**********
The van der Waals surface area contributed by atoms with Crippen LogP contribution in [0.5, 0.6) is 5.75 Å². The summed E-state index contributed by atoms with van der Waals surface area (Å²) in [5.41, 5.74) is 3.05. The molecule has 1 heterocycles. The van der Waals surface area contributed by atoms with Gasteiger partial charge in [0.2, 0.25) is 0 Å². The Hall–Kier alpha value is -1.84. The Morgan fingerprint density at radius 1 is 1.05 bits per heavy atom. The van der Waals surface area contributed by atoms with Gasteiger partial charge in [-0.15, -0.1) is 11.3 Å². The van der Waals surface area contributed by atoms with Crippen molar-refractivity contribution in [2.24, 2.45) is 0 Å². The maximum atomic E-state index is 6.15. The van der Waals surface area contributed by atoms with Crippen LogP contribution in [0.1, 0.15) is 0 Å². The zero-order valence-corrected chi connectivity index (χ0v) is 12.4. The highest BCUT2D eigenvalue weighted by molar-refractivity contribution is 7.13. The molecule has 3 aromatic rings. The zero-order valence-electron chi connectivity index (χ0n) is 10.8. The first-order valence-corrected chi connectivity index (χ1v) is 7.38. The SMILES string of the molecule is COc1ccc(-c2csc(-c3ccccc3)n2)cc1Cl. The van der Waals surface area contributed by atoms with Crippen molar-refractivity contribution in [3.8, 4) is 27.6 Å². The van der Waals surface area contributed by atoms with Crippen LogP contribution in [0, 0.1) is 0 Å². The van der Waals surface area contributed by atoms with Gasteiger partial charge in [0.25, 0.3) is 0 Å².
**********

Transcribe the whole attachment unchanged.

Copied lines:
The van der Waals surface area contributed by atoms with Crippen LogP contribution in [0.5, 0.6) is 5.75 Å². The summed E-state index contributed by atoms with van der Waals surface area (Å²) in [5.41, 5.74) is 3.05. The molecule has 1 heterocycles. The van der Waals surface area contributed by atoms with Gasteiger partial charge in [0.2, 0.25) is 0 Å². The Hall–Kier alpha value is -1.84. The Morgan fingerprint density at radius 1 is 1.05 bits per heavy atom. The van der Waals surface area contributed by atoms with Gasteiger partial charge in [-0.15, -0.1) is 11.3 Å². The van der Waals surface area contributed by atoms with Crippen molar-refractivity contribution in [2.24, 2.45) is 0 Å². The maximum atomic E-state index is 6.15. The van der Waals surface area contributed by atoms with Crippen LogP contribution in [0.1, 0.15) is 0 Å². The zero-order valence-corrected chi connectivity index (χ0v) is 12.4. The highest BCUT2D eigenvalue weighted by molar-refractivity contribution is 7.13. The molecule has 3 aromatic rings. The zero-order valence-electron chi connectivity index (χ0n) is 10.8. The first-order valence-corrected chi connectivity index (χ1v) is 7.38. The SMILES string of the molecule is COc1ccc(-c2csc(-c3ccccc3)n2)cc1Cl. The van der Waals surface area contributed by atoms with Crippen molar-refractivity contribution in [3.8, 4) is 27.6 Å². The van der Waals surface area contributed by atoms with Crippen LogP contribution in [0, 0.1) is 0 Å². The van der Waals surface area contributed by atoms with Gasteiger partial charge in [0.25, 0.3) is 0 Å².